West Virginia Penitentiary

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West Virginia Penitentiary
The West Virginia State Penitentiary, a retired, gothic-style prison in Moundsville, West Virginia, that operated from 1876 to 1995 LCCN2015631907.tif
The penitentiary in 2015
General information
Architectural styleGothic architecture
LocationMoundsville, West Virginia
Address818 Jefferson Avenue
Coordinates39°54′59″N 80°44′33″W / 39.91649°N 80.742368°W / 39.91649; -80.742368Coordinates: 39°54′59″N 80°44′33″W / 39.91649°N 80.742368°W / 39.91649; -80.742368
Current tenantsMoundsville Economic Development Council
Construction started1867
West Virginia State Penitentiary
West Virginia Penitentiary is located in West Virginia
West Virginia Penitentiary
West Virginia Penitentiary is located in the United States
West Virginia Penitentiary
Location818 Jefferson Ave., Moundsville, West Virginia
Area19 acres (7.7 ha)
Architectural styleGothic Revival
NRHP reference #96000987[1]
Added to NRHPSeptember 19, 1996

The West Virginia Penitentiary is a gothic-style prison located in Moundsville, West Virginia. Now withdrawn and retired from prison use, it operated from 1876 to 1995. Currently, the site is maintained as a tourist attraction and training facility.[2]


The Penitentiary's design is similar to the facility at the 1858 state prison in Joliet, Illinois, with its castellated Gothic, stone structure, complete with turrets and battlements, except it is scaled down to half the size.[2][3] The original architectural designs have been lost.[2] The dimensions of the parallelogram-shaped prison yard are 82½ feet in length, by 352½ feet in width.[2] The stone walls are 5 feet (1.5 m) thick at the base, tapering to 2½ feet at the top, with foundations 5 feet (1.5 m) deep.[2][3] The center tower section is 682 feet (208 m) long.[2] It lies at the western side of the complex along Jefferson Avenue and is considered the front, as this is where the main entrance is located.[2] The walls here are 24 feet (7.3 m) high and 6 feet (1.8 m) wide at the base, tapering to 18 inches (460 mm) towards the top.[2]



In 1863, West Virginia seceded from Virginia at the height of the American Civil War. Consequently, the new state had a shortage of various public institutions, including prisons. From 1863 to 1866, Governor Arthur I. Boreman lobbied the West Virginia Legislature for a state penitentiary but was repeatedly denied.[3] The Legislature at first directed him to send the prisoners to other institutions out of the state, and then they directed him to use existing county jails, which turned out to be inadequate.[3] After nine inmates escaped in 1865, the local press took up the cause, and the Legislature took action.[3] On February 7, 1866, the state legislature approved the purchase of land in Moundsville for the purpose of constructing a state prison.[3] Ten acres were purchased just outside the then city limits of Moundsville for $3000.[3] Moundsville proved an attractive site, as it is approximately twelve miles south of Wheeling, West Virginia, which at that time was the state capital.[2][3][4]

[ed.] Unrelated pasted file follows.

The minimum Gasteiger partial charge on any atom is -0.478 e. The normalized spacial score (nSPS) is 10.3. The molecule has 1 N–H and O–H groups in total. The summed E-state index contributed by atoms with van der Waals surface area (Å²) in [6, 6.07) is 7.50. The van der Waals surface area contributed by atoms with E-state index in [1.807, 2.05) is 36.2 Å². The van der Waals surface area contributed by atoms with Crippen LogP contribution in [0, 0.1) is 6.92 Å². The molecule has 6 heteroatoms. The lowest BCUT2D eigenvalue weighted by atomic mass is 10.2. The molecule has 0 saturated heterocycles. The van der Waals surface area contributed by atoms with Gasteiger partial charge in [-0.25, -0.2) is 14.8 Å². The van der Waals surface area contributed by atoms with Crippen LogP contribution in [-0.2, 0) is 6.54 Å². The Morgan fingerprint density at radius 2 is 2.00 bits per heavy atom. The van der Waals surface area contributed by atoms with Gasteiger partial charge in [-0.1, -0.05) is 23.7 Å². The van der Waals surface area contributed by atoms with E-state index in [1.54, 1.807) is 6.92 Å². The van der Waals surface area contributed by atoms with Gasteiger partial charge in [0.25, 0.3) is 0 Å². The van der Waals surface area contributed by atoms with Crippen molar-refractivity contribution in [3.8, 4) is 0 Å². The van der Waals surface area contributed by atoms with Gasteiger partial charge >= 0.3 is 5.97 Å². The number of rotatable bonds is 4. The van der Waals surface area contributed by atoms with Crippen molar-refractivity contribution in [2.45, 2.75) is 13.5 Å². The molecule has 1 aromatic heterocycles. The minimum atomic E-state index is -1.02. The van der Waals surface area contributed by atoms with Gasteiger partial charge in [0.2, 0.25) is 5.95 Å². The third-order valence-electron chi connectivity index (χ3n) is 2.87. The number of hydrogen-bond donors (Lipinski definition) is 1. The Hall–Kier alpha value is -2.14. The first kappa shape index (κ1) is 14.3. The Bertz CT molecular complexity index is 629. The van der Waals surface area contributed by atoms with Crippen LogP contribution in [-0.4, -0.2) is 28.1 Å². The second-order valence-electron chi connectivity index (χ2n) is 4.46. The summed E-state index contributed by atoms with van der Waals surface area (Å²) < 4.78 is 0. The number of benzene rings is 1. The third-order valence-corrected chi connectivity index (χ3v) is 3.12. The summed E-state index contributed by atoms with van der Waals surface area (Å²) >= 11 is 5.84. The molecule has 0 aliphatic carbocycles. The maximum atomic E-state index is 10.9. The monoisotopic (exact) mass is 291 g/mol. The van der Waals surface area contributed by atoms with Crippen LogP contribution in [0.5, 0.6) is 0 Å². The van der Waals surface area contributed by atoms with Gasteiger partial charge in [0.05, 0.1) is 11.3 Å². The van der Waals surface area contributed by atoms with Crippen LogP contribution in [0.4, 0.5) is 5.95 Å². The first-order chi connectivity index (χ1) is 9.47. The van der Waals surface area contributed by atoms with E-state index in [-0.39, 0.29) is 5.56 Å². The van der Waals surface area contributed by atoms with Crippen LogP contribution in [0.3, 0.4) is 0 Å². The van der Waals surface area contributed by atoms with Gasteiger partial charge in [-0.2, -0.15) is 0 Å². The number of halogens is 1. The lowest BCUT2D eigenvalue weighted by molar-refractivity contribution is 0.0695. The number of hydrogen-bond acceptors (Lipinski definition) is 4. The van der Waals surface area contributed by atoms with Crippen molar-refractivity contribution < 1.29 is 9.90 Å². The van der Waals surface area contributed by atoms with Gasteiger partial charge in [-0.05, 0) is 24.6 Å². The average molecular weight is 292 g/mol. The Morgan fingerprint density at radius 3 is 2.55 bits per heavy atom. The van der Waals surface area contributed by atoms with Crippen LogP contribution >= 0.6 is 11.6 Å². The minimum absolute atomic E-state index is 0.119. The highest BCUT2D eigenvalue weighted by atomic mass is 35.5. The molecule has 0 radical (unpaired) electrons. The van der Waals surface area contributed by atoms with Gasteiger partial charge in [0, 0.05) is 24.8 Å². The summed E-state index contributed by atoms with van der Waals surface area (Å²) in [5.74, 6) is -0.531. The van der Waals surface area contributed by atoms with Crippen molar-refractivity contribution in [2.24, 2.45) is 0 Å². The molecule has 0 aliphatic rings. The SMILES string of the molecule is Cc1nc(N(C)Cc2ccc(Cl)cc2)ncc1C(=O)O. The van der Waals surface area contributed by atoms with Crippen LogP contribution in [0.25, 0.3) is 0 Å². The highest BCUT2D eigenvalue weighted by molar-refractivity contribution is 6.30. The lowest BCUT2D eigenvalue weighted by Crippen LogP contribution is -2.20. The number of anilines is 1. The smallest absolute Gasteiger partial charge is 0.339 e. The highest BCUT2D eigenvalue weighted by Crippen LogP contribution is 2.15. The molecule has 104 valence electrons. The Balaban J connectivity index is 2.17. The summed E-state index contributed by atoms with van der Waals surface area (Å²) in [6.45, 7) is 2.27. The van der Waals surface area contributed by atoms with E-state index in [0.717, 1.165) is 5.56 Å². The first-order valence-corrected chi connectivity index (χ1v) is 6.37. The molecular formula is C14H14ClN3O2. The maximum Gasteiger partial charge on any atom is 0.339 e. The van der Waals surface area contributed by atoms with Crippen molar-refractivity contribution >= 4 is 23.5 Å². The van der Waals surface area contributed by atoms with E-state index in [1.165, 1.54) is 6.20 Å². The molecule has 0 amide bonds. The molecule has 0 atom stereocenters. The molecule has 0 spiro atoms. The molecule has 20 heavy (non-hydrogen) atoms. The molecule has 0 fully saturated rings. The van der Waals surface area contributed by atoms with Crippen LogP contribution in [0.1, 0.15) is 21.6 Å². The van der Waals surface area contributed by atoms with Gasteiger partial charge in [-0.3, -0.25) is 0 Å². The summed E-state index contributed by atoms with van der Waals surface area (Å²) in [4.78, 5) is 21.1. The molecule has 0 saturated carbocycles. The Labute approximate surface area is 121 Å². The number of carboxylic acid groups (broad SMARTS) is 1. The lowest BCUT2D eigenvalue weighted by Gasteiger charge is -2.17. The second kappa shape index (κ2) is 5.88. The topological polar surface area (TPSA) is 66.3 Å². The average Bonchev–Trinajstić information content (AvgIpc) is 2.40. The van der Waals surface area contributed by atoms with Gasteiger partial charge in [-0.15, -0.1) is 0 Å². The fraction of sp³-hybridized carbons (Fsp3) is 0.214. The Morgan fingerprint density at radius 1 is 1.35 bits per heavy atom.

The state built a temporary wooden prison nearby that summer. This gave prison officials time to assess what prison design should be used. They had chosen a modified version of the design of Northern Illinois Penitentiary at Joliet. Its Gothic Revival architecture "exhibit[ed], as much as possible, great strength and convey[ed] to the mind a cheerless blank indicative of the misery which awaits the unhappy being who enters within its walls."[3]

The first building constructed on the site was the North Wagon Gate.[2] It was made with hand-cut sandstone, which was quarried from a local site.[2] The state used prison labor during the construction process, and work continued on this first phase until 1876.[2] When completed, the total cost was of $363,061.[2] In addition to the North Wagon Gate, there was now north and south cellblock areas (both measuring 300 ft. by 52 ft.[3]).[2] South Hall had 224 cells (7 ft. by 4 ft.), and North Hall had a kitchen, dining area, hospital, and chapel.[3] A 4-story tower connecting the two was the administration building (measuring 75 ft. by 75 ft.[3]).[2] It included space for female inmates and personal living quarters for the warden and his family.[2][3] The facility officially opened in this year, and it had a prison population of 251 male inmates, including some who had helped construct the prison where they were incarcerated.[2] After this phase, work began on prison workshops and other secondary facilities.[3]